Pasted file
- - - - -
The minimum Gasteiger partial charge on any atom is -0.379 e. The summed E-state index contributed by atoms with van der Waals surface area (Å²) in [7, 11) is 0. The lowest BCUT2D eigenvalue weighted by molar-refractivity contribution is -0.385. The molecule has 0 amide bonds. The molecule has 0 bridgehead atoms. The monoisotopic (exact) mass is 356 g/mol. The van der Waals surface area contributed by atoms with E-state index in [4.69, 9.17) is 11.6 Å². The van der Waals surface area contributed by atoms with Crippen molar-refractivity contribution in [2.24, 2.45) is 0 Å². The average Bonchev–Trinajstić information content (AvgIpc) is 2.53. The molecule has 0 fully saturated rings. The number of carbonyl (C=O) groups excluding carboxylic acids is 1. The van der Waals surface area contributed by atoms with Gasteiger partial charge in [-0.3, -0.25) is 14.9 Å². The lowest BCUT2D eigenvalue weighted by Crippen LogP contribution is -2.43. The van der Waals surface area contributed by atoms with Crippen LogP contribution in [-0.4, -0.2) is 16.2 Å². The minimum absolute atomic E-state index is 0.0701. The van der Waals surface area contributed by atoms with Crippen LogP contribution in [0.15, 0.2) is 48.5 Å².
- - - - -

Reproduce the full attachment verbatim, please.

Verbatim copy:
The minimum Gasteiger partial charge on any atom is -0.379 e. The summed E-state index contributed by atoms with van der Waals surface area (Å²) in [7, 11) is 0. The lowest BCUT2D eigenvalue weighted by molar-refractivity contribution is -0.385. The molecule has 0 amide bonds. The molecule has 0 bridgehead atoms. The monoisotopic (exact) mass is 356 g/mol. The van der Waals surface area contributed by atoms with E-state index in [4.69, 9.17) is 11.6 Å². The van der Waals surface area contributed by atoms with Crippen molar-refractivity contribution in [2.24, 2.45) is 0 Å². The average Bonchev–Trinajstić information content (AvgIpc) is 2.53. The molecule has 0 fully saturated rings. The number of carbonyl (C=O) groups excluding carboxylic acids is 1. The van der Waals surface area contributed by atoms with Gasteiger partial charge in [-0.3, -0.25) is 14.9 Å². The lowest BCUT2D eigenvalue weighted by Crippen LogP contribution is -2.43. The van der Waals surface area contributed by atoms with Crippen LogP contribution in [-0.4, -0.2) is 16.2 Å². The minimum absolute atomic E-state index is 0.0701. The van der Waals surface area contributed by atoms with Crippen LogP contribution in [0.15, 0.2) is 48.5 Å².